Lawmakers sound off on removing Confederate flag

Lawmakers sound off on removing Confederate flag

CHARLESTON, SC (WCSC) - South Carolina lawmakers continued their support Monday to take down the Confederate flag at the State Capitol.

The flag used to fly on the dome of the building, inside the lobby, house chamber and senate chamber, and it now flies on the statehouse grounds at a confederate memorial.

"I respect the heritage but I also respect the fact that on the statehouse, on the dome of the statehouse, we only need but two flags, the South Carolina flag and the United States flag," Former state Senator Robert Ford said.

In 1993, Ford authored the bill to get the Confederate flag taken off the capitol building. It took until 2000 to reach an agreement with former Senator and current College of Charleston President Glenn McConnell.

"I told him we got to do something about the flag, and he understood," Ford said.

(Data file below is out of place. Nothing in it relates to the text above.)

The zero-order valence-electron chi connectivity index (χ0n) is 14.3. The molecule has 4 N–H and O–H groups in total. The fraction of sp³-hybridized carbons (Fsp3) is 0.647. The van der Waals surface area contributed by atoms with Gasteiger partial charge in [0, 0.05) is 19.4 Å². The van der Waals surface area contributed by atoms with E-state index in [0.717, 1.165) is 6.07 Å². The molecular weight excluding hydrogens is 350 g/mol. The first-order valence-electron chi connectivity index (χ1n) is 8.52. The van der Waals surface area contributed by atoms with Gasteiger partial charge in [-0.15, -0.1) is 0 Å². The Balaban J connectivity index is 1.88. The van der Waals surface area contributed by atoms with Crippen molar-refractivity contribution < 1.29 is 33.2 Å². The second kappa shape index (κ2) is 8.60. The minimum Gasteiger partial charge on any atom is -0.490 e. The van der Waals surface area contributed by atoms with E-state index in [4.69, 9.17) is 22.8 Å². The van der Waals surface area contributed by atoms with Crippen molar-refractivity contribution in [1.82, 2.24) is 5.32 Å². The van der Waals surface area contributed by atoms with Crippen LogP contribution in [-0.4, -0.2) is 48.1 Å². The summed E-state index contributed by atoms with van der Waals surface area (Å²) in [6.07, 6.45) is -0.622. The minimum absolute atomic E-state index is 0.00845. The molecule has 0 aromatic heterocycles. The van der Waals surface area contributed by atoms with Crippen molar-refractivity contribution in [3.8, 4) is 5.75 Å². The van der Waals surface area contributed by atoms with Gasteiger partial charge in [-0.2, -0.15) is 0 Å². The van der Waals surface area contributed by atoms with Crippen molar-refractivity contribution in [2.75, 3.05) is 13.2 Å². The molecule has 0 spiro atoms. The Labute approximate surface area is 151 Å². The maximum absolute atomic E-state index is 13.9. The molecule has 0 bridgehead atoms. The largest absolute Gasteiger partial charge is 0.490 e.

That same year Charleston Mayor Joe Riley led a march from Charleston to Columbia to take down the flag, wearing a bulletproof vest because of death threats.

"The people are for moving the flag down," Riley said in 2000. "It's the legislature."

Monday the mayor repeated his message, but this time to remove it from the Confederate monument.

"It's a historical flag, a piece of history and it belongs in a history museum," Riley said.

Ford said he didn't think the flag being on the monument was an issue in 2000.

"The Confederate soldier had been there since 1901," Ford said. "That's the tall statue with the solider aiming the gun at Columbia. I figured if nobody minds the soldier aiming the gun at Columbia, then why would they care about his flag."

Now, state leaders are joining the call to remove it.

"We are here in a moment of unity in our state, without ill will, to say it's time to move the flag from the capitol grounds," Governor Nikki Haley.

Ford says politicians should wait.

"For them to mix this stuff up with these people in mourning, with Charleston in mourning, and the rest of the country coming together around these people, it wasn't the right time," Ford said.

Governor Haley said it's needed now.

"My hope is that by removing a symbol that divides us, we can move forward as state in harmony"

The flag was first added to the South Carolina Capitol in 1962 during the peak of the civil rights movement to commemorate the beginning of the Civil War.

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